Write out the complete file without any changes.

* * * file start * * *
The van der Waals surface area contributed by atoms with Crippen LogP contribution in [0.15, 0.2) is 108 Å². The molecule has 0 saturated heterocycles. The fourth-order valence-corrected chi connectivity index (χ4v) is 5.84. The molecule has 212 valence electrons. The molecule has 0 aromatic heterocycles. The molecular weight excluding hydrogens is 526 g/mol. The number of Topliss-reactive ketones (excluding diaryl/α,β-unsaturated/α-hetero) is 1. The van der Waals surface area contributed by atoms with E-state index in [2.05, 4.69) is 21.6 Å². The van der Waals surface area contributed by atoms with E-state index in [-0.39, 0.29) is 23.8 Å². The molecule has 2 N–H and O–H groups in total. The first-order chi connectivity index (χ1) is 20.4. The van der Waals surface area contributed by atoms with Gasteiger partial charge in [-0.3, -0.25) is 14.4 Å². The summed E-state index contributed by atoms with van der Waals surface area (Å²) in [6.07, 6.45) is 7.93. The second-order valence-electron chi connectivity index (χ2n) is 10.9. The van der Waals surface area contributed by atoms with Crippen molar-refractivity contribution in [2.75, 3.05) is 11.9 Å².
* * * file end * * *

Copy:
The van der Waals surface area contributed by atoms with Crippen LogP contribution in [0.15, 0.2) is 108 Å². The molecule has 0 saturated heterocycles. The fourth-order valence-corrected chi connectivity index (χ4v) is 5.84. The molecule has 212 valence electrons. The molecule has 0 aromatic heterocycles. The molecular weight excluding hydrogens is 526 g/mol. The number of Topliss-reactive ketones (excluding diaryl/α,β-unsaturated/α-hetero) is 1. The van der Waals surface area contributed by atoms with E-state index in [2.05, 4.69) is 21.6 Å². The van der Waals surface area contributed by atoms with E-state index in [-0.39, 0.29) is 23.8 Å². The molecule has 2 N–H and O–H groups in total. The first-order chi connectivity index (χ1) is 20.4. The van der Waals surface area contributed by atoms with Gasteiger partial charge in [-0.3, -0.25) is 14.4 Å². The summed E-state index contributed by atoms with van der Waals surface area (Å²) in [6.07, 6.45) is 7.93. The second-order valence-electron chi connectivity index (χ2n) is 10.9. The van der Waals surface area contributed by atoms with Crippen molar-refractivity contribution in [2.75, 3.05) is 11.9 Å².